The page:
As a seller the person you have most contact with in the early phase is the estate agent contracted to market your property. And of course you pay them a commission for this, so they are keen to demonstrate their skill. There’s often a lot of contact to keep you updated about viewings feedback, to keep your spirits up if progress is slow and to adjust expectations if the offers are not quite at the level you hoped for. But – and it’s a big but, their advice doesn’t form any part of the legal contract between you and the buyer. This is the role of the solicitors. The estate agent brokers the deal to act as the negotiator between seller and buyer and once an offer’s been accepted, they’re there to keep the lines of communication open. That’s it.

As a seller if you’ve told the estate agents anything about the property that you’re uncertain about; this is interesting to them but it isn’t directed at the right person because they can’t instruct any further action. The person you should be discussing this with is your solicitor. And as a general rule of thumb if anything was an issue when you purchased the property – and wasn’t resolved by your solicitor as part of the purchase – it will still be an issue when you sell. It won’t have sorted itself out while you get on with the business of living there – IT WILL STILL BE AN ISSUE WHEN YOU SELL.

Very often I’ve heard friends agonise over the buyers of their property and how they’re mucking them around; making so many demands and asking for all kinds of things to be included in the sale. There’s certainly room for good manners in this process, but for the most part when the finance is in place and the reports have all been read, there’s nothing much for a buyer to do but wait. If they wait too long, they get frustrated (and that’s when all the demands creep in; they feel they’re owed some special treatment for being patient.) Sellers have to ask themselves if they could have done anything to reduce this.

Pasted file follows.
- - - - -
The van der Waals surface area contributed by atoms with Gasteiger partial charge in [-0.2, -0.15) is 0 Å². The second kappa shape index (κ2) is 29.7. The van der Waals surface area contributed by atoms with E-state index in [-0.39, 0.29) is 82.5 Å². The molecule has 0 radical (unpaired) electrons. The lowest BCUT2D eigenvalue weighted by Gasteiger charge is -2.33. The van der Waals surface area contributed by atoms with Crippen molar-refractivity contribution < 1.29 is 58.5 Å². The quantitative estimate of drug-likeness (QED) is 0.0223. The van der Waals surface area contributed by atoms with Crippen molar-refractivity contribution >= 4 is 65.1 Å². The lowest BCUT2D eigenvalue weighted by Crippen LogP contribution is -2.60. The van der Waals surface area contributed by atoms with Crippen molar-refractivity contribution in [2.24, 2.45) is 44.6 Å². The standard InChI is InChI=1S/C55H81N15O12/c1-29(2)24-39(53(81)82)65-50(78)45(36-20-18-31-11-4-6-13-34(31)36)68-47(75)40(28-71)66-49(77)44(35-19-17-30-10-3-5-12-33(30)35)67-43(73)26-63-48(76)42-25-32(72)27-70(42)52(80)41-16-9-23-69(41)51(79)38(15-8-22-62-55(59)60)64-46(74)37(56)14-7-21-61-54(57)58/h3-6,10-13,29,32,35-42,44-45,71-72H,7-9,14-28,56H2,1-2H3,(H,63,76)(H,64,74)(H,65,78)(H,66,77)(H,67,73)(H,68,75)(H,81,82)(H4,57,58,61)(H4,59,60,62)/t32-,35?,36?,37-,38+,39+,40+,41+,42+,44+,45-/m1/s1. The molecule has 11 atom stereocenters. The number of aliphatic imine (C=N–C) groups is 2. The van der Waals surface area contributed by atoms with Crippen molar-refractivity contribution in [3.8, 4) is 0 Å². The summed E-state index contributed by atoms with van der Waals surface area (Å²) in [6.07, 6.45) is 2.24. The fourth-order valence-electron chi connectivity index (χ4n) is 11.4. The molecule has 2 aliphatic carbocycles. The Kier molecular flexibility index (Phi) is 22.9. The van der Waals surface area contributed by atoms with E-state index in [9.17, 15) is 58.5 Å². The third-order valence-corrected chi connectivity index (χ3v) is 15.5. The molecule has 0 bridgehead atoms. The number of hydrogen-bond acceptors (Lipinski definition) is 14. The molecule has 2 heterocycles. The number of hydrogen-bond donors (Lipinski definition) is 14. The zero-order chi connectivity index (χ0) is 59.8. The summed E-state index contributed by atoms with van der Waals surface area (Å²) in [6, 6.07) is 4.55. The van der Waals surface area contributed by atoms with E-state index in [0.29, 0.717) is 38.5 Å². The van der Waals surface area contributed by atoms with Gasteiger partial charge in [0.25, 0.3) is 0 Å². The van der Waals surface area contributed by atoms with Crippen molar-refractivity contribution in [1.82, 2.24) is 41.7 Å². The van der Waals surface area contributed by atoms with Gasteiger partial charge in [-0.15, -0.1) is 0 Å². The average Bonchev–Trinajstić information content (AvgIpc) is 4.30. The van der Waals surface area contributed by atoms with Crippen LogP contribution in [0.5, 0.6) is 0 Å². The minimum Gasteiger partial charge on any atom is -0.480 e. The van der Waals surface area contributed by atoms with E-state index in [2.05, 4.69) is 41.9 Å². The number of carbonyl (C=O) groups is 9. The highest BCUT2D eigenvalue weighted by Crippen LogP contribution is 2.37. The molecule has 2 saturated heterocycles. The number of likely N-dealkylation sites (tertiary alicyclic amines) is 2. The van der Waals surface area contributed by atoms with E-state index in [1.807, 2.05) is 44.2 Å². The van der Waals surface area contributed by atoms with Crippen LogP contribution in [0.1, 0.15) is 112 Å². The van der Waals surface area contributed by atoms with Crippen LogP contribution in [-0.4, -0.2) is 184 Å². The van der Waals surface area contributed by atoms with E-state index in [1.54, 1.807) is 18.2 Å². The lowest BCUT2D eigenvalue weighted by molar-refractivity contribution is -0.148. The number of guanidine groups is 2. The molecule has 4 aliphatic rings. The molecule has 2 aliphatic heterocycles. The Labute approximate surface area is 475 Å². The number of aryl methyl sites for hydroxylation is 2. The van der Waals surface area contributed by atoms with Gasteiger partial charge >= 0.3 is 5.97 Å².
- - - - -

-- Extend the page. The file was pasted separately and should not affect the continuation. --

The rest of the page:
The estate agents have a part to play in this too. As I discovered when I collected the keys to my new flat, they hadn’t realised the owners had never sold a property before, so they really didn’t have any idea what was expected of them. This is the big divide – if you don’t know the paperwork needs to be ready for the solicitor before they can start the conveyancing – who is responsible?

In most cases to sell a property we have first to buy; it pays to remember the agony of trying to secure the property in the first place. In other words, remember what it feels like to be the buyer. Would you have liked the person you bought from to be more amenable? Perhaps the question sellers should be asking themselves is, ‘how can I help my buyer with this purchase?’ If you really want to sell – no, if you are committed to selling – you’ll need to do just that.